In an effort to strengthen the ability of nurses to more seamlessly advance their education, the American Nurses Association (ANA) and the Organization for Associate Degree Nursing (OADN) have developed a new position statement to help nurses meet the diverse needs of patients in an evolving health care system.
The education-focused statement, Academic Progression to Meet the Needs of the Registered Nurse, the Health Care Consumer, and the U.S. Health Care System, was approved in July 2015 by the ANA Board of Directors. The statement calls for all nurses having access to “seamless academic progression through high quality accredited nursing education programs that will meet the anticipated demand for qualified nurses over the next several decades.” ANA and OADN, an ANA organizational affiliate, also commit to collaborating with nursing and health care leaders, policymakers, academic institutions and other stakeholders to support and adopt innovative and emerging strategies to achieve this goal.
The joint statement aligns with a recommendation outlined in the Institute of Medicine report, The Future of Nursing: Leading Change, Advancing Health, which focuses on the need for nurses to achieve higher levels of education and training. The report also sets a target of increasing the percentage of RNs with a BSN degree by 80 percent by the year 2020.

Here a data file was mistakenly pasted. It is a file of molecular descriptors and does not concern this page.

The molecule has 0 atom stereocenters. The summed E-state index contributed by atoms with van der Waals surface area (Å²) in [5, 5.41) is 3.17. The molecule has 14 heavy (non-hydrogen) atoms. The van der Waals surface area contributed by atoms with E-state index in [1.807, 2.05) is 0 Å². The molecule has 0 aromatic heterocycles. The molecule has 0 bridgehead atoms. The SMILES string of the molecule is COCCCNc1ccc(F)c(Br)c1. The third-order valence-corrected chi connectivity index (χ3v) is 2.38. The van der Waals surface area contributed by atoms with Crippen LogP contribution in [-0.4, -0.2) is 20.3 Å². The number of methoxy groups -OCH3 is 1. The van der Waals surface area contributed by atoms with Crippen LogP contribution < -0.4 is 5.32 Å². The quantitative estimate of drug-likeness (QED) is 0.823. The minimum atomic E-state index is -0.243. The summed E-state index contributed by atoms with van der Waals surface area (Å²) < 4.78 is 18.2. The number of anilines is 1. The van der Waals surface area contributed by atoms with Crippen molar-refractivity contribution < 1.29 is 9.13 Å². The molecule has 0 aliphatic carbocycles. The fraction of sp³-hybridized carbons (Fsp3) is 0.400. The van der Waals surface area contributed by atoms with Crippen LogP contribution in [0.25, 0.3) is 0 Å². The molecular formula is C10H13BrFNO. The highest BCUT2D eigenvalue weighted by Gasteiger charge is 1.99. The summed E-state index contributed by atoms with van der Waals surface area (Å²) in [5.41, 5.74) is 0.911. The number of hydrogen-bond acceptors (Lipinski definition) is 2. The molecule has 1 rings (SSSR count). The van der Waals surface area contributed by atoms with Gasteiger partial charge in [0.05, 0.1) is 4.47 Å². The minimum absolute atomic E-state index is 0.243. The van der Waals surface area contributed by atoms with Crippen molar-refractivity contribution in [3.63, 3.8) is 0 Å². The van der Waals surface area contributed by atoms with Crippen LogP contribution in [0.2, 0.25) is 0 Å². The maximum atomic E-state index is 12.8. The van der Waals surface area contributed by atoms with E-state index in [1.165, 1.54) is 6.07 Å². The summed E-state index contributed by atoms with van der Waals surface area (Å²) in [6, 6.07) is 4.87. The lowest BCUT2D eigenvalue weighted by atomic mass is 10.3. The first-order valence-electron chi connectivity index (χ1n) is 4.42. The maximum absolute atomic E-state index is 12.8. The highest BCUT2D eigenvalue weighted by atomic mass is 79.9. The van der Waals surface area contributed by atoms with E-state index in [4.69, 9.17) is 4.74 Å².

The American Nurses Association (ANA) is the premier organization representing the interests of the nation’s 3.4 million registered nurses. ANA advances the nursing profession by fostering high standards of nursing practice, promoting a safe and ethical work environment, advancing the health and wellness of nurses, and advocating on health care issues that affect nurses and the public. ANA is at the forefront of improving the quality of health care for all.
Founded in 1984, the Organization for Associate Degree Nursing (OADN) is recognized nationally as the voice for Associate Degree (AD) nursing. OADN is dedicated to enhancing the quality of AD nursing education, strengthening the professional role of the AD nurse, and promoting the future of AD nursing in the midst of healthcare changes.